Truss a ‘major disappointment’ but high inflation ‘nothing to do with the PM’ say readers


    The unveiling of former Prime Minister Liz Truss and Kwasi Kwarteng’s mini-budget sparked unprecedented financial and political chaos leading to both of their resignations less than a month later. Last Friday, Jeremy Hunt was brought in to lead the Treasury and restore confidence in the markets – scrapping almost all of his predecessor’s unfunded tax-cutting policies in doing so. On Wednesday, the Office for National Statistics (ONS) revealed the UK inflation rate had once again reached July’s 42-year high of 10.1 percent. However, a new poll has revealed most readers do not think Ms Truss’s short-lived economic vision is to blame.

    On September 23, the former Chancellor unveiled the Growth Plan 2022 to Parliament. Political and economic turmoil ensued, with the Bank of England making an unprecedented intervention to save the collapsing pound and the Government forced to U-turn on the scrapping of the highest rate of income tax.

    Three weeks later, as the PM sought to reassure the financial markets as much as her own discontented backbenchers, Mr Kwarteng was sacked and replaced by Jeremy Hunt.

    Within a few days of becoming Chancellor, all that Mr Hunt had announced gutted almost every fiscally significant policy the PM had introduced, from reversing the planned one-point reduction of the basic rate of income tax to scaling back the Energy Price Guarantee to last just six months instead of two years.

    As she abandoned more and more of her leadership campaign pledges, Ms Truss lost the support of fellow MPs and of the Conservative Party members who elected her this summer. A YouGov survey of the membership concluding on Tuesday found 55 percent wanted her to resign.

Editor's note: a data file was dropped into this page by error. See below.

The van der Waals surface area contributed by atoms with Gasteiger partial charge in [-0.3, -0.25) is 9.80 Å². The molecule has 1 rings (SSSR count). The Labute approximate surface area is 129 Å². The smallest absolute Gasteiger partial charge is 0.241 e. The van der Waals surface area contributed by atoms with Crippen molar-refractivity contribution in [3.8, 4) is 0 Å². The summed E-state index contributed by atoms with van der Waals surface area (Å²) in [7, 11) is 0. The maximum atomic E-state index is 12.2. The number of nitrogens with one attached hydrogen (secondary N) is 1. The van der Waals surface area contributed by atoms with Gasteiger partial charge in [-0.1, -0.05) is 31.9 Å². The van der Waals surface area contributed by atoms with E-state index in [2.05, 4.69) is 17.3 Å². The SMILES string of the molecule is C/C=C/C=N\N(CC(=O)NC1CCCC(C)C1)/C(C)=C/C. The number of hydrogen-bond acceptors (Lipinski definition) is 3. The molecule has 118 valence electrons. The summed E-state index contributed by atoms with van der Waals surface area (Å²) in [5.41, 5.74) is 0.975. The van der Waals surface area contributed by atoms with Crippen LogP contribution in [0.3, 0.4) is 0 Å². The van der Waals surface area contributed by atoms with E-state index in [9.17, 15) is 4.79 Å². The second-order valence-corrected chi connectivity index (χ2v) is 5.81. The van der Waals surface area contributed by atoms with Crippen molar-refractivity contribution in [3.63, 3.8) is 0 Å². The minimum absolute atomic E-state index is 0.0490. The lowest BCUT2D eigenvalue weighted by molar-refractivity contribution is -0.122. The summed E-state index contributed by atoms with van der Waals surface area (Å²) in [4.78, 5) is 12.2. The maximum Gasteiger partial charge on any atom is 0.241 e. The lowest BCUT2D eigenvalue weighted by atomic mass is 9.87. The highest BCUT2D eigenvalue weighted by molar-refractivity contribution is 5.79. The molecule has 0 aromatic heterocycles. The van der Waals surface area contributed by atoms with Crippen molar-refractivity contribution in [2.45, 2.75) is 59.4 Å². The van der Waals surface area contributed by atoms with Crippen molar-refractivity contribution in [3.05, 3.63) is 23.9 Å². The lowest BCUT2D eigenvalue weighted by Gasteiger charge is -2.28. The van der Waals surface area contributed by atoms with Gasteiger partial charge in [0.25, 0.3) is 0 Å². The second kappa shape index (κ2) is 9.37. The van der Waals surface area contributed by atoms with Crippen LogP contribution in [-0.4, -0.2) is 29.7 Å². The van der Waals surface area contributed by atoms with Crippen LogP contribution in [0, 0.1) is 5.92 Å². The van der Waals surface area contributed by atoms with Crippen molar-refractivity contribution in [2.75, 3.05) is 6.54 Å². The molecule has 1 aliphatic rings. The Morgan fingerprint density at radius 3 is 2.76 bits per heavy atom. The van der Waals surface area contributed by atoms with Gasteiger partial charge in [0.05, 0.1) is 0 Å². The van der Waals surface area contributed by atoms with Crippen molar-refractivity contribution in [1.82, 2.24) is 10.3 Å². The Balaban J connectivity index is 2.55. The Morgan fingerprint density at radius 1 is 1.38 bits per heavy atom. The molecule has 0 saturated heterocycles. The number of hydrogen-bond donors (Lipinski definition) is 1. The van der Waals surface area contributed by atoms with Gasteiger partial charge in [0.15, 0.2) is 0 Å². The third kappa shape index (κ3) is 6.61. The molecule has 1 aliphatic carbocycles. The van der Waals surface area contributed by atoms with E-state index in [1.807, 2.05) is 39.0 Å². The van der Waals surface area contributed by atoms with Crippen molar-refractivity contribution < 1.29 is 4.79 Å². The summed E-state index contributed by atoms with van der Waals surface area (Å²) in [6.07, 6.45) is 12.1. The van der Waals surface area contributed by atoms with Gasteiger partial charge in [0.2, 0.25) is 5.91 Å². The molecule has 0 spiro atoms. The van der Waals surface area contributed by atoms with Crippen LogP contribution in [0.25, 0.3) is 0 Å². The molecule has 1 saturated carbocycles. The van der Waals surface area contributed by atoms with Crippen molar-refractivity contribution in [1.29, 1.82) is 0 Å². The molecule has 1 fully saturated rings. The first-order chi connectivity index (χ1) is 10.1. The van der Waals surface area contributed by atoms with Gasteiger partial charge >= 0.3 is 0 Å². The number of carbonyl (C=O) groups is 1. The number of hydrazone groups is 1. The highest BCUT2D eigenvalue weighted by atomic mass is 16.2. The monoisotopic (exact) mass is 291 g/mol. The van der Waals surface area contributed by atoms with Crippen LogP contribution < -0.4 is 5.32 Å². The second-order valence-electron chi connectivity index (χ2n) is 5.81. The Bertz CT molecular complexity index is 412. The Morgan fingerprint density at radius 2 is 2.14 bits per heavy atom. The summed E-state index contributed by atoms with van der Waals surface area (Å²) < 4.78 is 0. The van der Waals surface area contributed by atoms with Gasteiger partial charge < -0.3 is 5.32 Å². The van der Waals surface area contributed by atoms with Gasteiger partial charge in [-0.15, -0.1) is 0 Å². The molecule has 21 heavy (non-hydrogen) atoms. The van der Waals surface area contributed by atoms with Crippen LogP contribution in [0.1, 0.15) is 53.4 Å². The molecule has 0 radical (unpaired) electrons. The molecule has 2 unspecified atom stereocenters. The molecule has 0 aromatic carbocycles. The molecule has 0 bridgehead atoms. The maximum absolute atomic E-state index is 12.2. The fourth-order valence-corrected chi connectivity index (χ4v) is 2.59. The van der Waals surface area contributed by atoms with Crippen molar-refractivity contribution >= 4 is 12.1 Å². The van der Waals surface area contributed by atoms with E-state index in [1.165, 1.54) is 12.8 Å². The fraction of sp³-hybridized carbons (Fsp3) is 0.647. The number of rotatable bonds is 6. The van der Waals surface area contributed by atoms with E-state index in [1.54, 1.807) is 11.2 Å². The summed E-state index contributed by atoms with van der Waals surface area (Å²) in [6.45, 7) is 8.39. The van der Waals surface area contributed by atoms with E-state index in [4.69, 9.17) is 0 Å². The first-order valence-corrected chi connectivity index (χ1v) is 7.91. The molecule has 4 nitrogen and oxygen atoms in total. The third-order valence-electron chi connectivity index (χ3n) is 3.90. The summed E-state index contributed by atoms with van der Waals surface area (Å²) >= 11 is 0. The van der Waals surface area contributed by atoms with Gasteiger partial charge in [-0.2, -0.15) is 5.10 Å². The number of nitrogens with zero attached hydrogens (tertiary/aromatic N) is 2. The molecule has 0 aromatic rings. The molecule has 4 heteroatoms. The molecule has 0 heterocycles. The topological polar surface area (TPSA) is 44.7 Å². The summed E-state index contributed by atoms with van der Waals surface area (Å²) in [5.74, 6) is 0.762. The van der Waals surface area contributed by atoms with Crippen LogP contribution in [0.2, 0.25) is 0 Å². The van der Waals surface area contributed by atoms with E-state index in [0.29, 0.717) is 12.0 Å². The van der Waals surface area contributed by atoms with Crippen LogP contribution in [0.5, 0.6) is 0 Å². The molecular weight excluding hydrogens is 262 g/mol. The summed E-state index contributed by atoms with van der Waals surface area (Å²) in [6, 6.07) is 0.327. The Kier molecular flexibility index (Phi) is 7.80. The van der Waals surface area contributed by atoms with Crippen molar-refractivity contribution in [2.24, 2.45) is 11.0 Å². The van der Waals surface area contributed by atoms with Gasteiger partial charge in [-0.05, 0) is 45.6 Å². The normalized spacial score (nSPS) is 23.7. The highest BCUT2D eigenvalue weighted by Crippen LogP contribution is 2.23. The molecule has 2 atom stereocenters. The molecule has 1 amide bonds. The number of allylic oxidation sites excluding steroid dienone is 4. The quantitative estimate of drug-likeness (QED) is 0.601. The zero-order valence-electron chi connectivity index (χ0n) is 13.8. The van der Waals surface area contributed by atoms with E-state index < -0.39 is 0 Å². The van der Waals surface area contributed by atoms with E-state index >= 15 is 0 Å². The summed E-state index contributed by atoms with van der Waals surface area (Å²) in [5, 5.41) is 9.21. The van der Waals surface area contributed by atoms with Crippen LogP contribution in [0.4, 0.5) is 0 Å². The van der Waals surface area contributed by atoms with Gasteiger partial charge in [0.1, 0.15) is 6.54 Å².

She did so just two days later, in doing so becoming the shortest-serving PM to date. Sir Graham Brady, chairman of the 1922 Committee, has said a new leader should be in place before the planned fiscal statement on October 31.

    READ MORE: The nine Tory MPs ready to replace Liz Truss as PM resigns

    In response, ran a poll from 9am on Wednesday, October 19 to 2:30pm on Thursday, October 20, asking readers: “Are Liz Truss and the mini-budget to blame for soaring inflation?”

    Overall, 3,412 votes were cast with over two-thirds, 70 percent (2,374 people) answering “No”, the Prime Minister and her former Chancellor’s package of tax cuts was not responsible for the record rate of inflation.

    However, a significant minority, 29 percent of respondents (998 people) said “Yes”, the mini-budget was to blame, while just over one percent (40 people) said they didn’t know.

    In the hundreds of comments left below the accompanying article, the merits of the former PM’s “low-tax, high-growth economy” were the subject of much debate.

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    Matter of factly, username Beanyboy2802 said: “Of course not. Inflation was sky high and forecast to go higher before the mini budget took place – and indeed before Truss even took power.”

    In praise of the Growth Plan’s policies, username PGD commented: “The mini-budget should have stayed. We didn’t need higher taxes, even for the rich, what we needed was more investment and the people who make it possible.”

    Username Evie Roberts claimed the Opposition prevented the success of the PM’s economic agenda, writing: “Absolutely not, indeed I would blame Starmer who politicized the budget.” 

    Some responded to the question from an international perspective, username Get some asking: “Are they to blame for the EU inflation rate being even higher than the UK’s?”, with which username BabbyBoomer55 agreed, saying: “Take a look at the EU. Nothing to do with the PM.”

    Others, however, were more critical. Username xJonjo said: “Truss is a major disappointment but the inflation rate is nothing to do with her mini-budget.”

    Username jacksdad took a more nuanced view, commenting: “They have added to it a little by causing instability and confusion in the markets. But the writing has been on the wall for some time now. Cheap money eventually creates boom and bust, made worse by the Ukraine situation.”

    Taking a less favourable view, username gunnar said: “Well, it did not help, did it?”

    Reflecting on the dramatic political upheavals of the past few days, username AndrewJones73 concluded: “We fortunately will never get to experience the additional consequences Truss’s unfunded tax cuts would have caused, namely even high and more rapidly rising inflation and greater rises in interest rates than are currently expected. Trussonomics has been well and truly discredited and now binned.”


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